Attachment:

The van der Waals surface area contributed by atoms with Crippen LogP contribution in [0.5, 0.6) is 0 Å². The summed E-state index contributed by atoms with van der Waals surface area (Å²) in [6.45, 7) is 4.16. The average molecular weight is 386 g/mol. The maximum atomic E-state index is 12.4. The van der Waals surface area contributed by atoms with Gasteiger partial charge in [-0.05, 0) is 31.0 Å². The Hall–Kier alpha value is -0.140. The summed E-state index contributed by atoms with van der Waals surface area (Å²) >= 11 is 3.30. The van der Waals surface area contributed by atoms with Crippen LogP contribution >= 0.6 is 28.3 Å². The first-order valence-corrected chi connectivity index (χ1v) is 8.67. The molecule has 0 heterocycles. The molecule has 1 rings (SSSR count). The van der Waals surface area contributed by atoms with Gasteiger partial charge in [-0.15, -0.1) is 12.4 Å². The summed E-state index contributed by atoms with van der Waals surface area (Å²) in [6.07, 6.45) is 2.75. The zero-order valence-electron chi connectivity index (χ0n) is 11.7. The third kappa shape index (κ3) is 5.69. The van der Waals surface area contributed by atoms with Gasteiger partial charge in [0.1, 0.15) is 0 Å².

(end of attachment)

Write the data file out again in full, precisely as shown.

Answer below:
The van der Waals surface area contributed by atoms with Crippen LogP contribution in [0.5, 0.6) is 0 Å². The summed E-state index contributed by atoms with van der Waals surface area (Å²) in [6.45, 7) is 4.16. The average molecular weight is 386 g/mol. The maximum atomic E-state index is 12.4. The van der Waals surface area contributed by atoms with Gasteiger partial charge in [-0.05, 0) is 31.0 Å². The Hall–Kier alpha value is -0.140. The summed E-state index contributed by atoms with van der Waals surface area (Å²) >= 11 is 3.30. The van der Waals surface area contributed by atoms with Crippen LogP contribution >= 0.6 is 28.3 Å². The first-order valence-corrected chi connectivity index (χ1v) is 8.67. The molecule has 0 heterocycles. The molecule has 1 rings (SSSR count). The van der Waals surface area contributed by atoms with Gasteiger partial charge in [-0.15, -0.1) is 12.4 Å². The summed E-state index contributed by atoms with van der Waals surface area (Å²) in [6.07, 6.45) is 2.75. The zero-order valence-electron chi connectivity index (χ0n) is 11.7. The third kappa shape index (κ3) is 5.69. The van der Waals surface area contributed by atoms with Gasteiger partial charge in [0.1, 0.15) is 0 Å².